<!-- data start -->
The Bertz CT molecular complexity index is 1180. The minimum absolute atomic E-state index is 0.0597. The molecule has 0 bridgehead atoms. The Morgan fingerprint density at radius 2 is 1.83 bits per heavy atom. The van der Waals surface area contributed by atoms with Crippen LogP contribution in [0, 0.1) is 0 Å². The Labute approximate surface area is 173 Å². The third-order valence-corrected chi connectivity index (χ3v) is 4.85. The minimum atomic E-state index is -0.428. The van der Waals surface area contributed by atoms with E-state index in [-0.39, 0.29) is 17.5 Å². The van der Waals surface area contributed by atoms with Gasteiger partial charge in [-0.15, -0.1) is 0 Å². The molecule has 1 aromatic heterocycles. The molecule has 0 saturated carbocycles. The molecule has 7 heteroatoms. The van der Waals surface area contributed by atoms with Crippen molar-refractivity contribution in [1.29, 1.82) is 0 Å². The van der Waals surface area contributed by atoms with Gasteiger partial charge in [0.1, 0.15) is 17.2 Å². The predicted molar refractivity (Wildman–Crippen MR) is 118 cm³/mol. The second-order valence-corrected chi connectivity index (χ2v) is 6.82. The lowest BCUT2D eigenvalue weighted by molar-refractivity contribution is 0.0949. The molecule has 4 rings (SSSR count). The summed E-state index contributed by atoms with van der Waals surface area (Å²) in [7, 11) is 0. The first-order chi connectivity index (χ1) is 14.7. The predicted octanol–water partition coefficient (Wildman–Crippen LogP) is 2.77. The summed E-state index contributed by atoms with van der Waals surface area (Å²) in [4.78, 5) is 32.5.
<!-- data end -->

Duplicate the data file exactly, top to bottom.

The Bertz CT molecular complexity index is 1180. The minimum absolute atomic E-state index is 0.0597. The molecule has 0 bridgehead atoms. The Morgan fingerprint density at radius 2 is 1.83 bits per heavy atom. The van der Waals surface area contributed by atoms with Crippen LogP contribution in [0, 0.1) is 0 Å². The Labute approximate surface area is 173 Å². The third-order valence-corrected chi connectivity index (χ3v) is 4.85. The minimum atomic E-state index is -0.428. The van der Waals surface area contributed by atoms with E-state index in [-0.39, 0.29) is 17.5 Å². The van der Waals surface area contributed by atoms with Gasteiger partial charge in [-0.15, -0.1) is 0 Å². The molecule has 1 aromatic heterocycles. The molecule has 0 saturated carbocycles. The molecule has 7 heteroatoms. The van der Waals surface area contributed by atoms with Crippen molar-refractivity contribution in [1.29, 1.82) is 0 Å². The van der Waals surface area contributed by atoms with Gasteiger partial charge in [0.1, 0.15) is 17.2 Å². The predicted molar refractivity (Wildman–Crippen MR) is 118 cm³/mol. The second-order valence-corrected chi connectivity index (χ2v) is 6.82. The lowest BCUT2D eigenvalue weighted by molar-refractivity contribution is 0.0949. The molecule has 4 rings (SSSR count). The summed E-state index contributed by atoms with van der Waals surface area (Å²) in [7, 11) is 0. The first-order chi connectivity index (χ1) is 14.7. The predicted octanol–water partition coefficient (Wildman–Crippen LogP) is 2.77. The summed E-state index contributed by atoms with van der Waals surface area (Å²) in [4.78, 5) is 32.5.